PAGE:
Armed Liberal of Winds of Change came off the fence yesterday, in a post that I agree with in almost every particular. For all the abuse I've subjected him to, all the nasty comments to the effect of "shit or get off the pot", all the irritable complaints, I heartly apologize. I think he made the right decision, but I recognize that many will not agree.
I just want to make sure that those that don't agree are kept far from the levers of foreign policy and national leadership.
I walk about these days with an orator-self fuming, constantly, sulfurously, against the Kerry-Edwards and the Moores of the world, ringing in the empty spaces between my ears. I try to avoid subjecting you, my few readers, to those ephemeral rantings. I have come to the conclusion that I am a terrible changer of minds. I am brusque, hostile, extreme and overbearing. I am impatient with detail, and overly-fond of intemperate hammer-blow rhetoric.
I found the Zell Miller speech in NYC to be absolutely delightful; those who saw or heard the speech and agree that it was truth-telling, will agree with me, but then, they were already likely to do so in the first place. Those who found Miller frightening, threatening, incomprehensible and dangerous, will probably react in a similar fashion to my attempts at persuasion. But, nevertheless, it is my duty as a citizen of this country, and my commonwealth, to try.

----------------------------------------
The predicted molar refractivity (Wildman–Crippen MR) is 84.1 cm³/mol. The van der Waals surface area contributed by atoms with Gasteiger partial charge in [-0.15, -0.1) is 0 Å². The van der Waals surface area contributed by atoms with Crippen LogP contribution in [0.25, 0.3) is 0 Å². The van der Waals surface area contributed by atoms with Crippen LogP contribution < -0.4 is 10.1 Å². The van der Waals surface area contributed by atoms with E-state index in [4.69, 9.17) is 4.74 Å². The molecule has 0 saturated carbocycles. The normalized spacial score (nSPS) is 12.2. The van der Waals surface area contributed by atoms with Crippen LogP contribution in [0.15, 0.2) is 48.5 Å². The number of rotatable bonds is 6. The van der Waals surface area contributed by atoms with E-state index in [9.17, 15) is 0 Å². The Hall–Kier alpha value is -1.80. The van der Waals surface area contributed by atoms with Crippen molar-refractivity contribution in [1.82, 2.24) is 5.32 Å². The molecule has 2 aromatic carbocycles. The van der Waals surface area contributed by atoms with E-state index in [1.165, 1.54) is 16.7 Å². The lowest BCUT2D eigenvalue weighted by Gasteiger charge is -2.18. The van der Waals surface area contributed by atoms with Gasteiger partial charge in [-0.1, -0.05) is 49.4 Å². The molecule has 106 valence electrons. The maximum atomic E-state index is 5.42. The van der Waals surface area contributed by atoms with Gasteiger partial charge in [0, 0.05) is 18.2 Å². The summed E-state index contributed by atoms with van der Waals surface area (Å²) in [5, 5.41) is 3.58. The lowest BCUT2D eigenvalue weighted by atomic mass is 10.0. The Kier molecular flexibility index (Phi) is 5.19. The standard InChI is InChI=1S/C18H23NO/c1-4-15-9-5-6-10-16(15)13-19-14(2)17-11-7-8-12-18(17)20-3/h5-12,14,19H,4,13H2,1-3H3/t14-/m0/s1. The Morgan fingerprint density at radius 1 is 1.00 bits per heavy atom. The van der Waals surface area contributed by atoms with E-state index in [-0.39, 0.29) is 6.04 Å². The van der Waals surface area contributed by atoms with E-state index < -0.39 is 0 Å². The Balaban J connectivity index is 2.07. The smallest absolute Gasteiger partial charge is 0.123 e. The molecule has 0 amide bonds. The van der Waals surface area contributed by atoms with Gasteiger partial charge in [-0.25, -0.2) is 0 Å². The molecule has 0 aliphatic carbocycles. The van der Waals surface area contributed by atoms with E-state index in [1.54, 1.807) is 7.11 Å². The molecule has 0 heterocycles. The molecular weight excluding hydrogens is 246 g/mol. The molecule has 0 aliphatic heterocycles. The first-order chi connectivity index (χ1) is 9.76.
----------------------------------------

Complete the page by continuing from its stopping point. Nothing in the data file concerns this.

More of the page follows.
I do not believe in perfections, and so am not overly-distressed when the people who I choose as leaders fail to achieve in a manner satisfactory to those who judge by a standard of perfection. I believe that no plan survives contact with the enemy, that the other guy has a vote, that perfection is the enemy of good enough, and that a flawed decision now is worth ten thousand perfect decisions delivered too late to matter.
I believe that legislators do not make good executives, and that governors, mayors, and CEOs are preferable to senators, representatives, and trial lawyers.
I believe that in a time of war, foreign policy is paramount, that trade policy is secondary, that economic policy is tertiary, and that all else is grass.
I believe that excessive concern for civil liberties in time of war is a species of myopia, and that the Constitution is not a suicide pact. I also believe that ground lost today on civil liberties can be recovered tomorrow, and that perspective in such matters is not only laudable, but intellectually mandatory.
I believe the current administration, while being by no means laudable, is the least worst option available to the voters in the current election.
I believe that we are least likely to see the use of nuclear weapons, in threat or practice, in the next four years, under a Republican administration.
I believe in preventative war. I believe that pacifism is intellectual suicide looking to share. I believe in a strong military, and wish for a stronger one, preferably by voluntary means.
I believe I'll vote for Bush on Nov. 2nd, and I ask that you join me in doing so.